Home > Constellations, Ephemeris Program > 04/13/2015 – Ephemeris – The Big Dipper as seen from many lands

04/13/2015 – Ephemeris – The Big Dipper as seen from many lands

April 13, 2015

Ephemeris for Monday, April 13th.  The Sun will rise at 7:02.  It’ll be up for 13 hours and 22 minutes, setting at 8:25.   The Moon, 2 days past last quarter, will rise at 4:31 tomorrow morning.

The Big Dipper will be high in the east, nearly overhead at 10 p.m.  It is officially part of Ursa Major, the Great Bear.  Other cultures have different representations for this star group.  It’s the plough (plow), Charles’ Wain (Charlemagne’s Wagon), the Saucepan, or the Cleaver depending on the country.  It performs an invaluable service in pointing out other stars and constellations, especially the star Polaris the north star.  That star, which seems to hover over the north pole of the Earth can be found by using the two stars at the front of the bowl of the dipper to point to it.  And at our latitude of around 45 degrees north, the Big Dipper is always in the sky.  It is one of the circumpolar star groups that can be seen in any season.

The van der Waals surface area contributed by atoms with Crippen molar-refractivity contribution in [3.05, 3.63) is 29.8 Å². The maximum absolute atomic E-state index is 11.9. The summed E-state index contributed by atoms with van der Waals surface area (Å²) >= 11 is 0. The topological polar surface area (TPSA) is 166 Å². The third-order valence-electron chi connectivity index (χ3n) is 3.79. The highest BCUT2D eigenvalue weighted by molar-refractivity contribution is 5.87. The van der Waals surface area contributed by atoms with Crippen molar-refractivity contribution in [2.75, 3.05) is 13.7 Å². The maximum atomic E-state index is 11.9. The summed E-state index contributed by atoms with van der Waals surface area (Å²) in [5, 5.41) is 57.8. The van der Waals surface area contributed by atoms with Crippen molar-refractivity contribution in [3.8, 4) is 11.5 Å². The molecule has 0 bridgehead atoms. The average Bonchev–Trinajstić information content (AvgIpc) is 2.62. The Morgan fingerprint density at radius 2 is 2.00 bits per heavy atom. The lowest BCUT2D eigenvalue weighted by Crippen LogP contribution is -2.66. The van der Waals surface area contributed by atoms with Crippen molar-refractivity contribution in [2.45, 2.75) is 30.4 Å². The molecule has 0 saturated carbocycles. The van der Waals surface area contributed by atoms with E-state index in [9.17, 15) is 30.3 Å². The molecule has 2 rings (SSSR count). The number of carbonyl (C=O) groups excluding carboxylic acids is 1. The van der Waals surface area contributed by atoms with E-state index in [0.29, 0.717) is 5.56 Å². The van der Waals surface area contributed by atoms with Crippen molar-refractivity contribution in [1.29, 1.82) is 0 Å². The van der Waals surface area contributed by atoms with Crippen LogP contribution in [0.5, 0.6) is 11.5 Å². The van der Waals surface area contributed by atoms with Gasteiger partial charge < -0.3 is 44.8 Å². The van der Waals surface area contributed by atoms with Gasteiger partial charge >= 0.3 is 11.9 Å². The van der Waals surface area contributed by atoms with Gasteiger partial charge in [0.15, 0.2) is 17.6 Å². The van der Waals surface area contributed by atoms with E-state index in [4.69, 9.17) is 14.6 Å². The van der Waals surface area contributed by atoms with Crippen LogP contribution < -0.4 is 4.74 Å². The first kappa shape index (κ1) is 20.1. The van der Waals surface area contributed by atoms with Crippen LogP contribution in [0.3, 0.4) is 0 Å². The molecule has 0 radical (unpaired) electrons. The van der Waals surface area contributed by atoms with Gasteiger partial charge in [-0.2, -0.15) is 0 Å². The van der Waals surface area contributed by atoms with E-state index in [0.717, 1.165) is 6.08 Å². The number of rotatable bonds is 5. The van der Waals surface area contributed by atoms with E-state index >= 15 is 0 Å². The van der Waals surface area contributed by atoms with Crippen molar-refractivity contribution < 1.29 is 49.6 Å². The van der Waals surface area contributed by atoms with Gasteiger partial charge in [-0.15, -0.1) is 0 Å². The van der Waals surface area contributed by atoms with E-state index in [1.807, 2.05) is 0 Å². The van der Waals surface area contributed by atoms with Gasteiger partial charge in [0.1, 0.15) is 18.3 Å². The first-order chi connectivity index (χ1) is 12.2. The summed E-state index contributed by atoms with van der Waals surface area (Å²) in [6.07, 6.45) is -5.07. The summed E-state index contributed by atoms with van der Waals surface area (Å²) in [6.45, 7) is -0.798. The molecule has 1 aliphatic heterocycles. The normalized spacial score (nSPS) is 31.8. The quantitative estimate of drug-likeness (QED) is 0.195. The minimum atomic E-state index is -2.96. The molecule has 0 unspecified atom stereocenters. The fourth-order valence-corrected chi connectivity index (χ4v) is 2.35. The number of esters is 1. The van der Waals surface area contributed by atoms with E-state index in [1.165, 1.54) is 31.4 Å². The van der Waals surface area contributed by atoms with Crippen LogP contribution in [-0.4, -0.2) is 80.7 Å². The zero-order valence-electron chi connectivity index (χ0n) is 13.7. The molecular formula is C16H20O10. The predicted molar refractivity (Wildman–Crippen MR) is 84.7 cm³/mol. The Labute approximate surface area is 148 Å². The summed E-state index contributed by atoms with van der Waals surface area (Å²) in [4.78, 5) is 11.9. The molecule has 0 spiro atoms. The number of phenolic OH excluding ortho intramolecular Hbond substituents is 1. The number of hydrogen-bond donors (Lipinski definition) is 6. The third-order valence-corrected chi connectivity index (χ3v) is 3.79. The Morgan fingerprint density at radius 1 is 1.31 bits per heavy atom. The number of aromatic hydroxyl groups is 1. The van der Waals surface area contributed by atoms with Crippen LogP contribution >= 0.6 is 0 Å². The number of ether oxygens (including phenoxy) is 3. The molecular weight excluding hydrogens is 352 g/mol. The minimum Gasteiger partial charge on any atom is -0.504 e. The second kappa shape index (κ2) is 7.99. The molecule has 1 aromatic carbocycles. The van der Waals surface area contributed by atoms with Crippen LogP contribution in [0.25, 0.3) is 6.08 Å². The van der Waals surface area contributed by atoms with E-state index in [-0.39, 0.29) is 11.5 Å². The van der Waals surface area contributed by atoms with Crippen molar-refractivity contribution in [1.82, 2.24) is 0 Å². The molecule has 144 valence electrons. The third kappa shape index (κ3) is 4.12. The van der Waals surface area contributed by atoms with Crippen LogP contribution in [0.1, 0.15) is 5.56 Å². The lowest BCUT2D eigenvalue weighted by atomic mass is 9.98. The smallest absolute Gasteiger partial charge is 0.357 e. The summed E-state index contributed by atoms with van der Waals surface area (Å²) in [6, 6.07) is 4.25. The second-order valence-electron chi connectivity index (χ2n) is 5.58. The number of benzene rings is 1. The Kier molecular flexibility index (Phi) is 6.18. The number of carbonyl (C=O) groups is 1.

Times are for the Traverse City/Interlochen area of Michigan.  They may be different for your location.

Addendum

Right now in the spring the Big Dipper is nearly overhead pointing down to Polaris.  I’ve turned these upside down so the images make more sense.

Big Dipper or Sauce Pan

The Big Dipper or Sauce Pan. Credit: Bob Moler’s LookingUp program.

For runaway slaves fleeing northward at night it was their compass… “Follow the Drinking Gourd”

The Plow

The Plough or plow in American. Credit: Bob Moler’s LookingUp program.

Charle's Wain. The Plough or plow in American.    Credit: Bob Moler's LookinUp program.

Charles’ Wain. Credit: Bob Moler’s LookingUp program.

The Cleaver

The Cleaver. Credit: Bob Moler’s LookingUp program.

Do you know any others?

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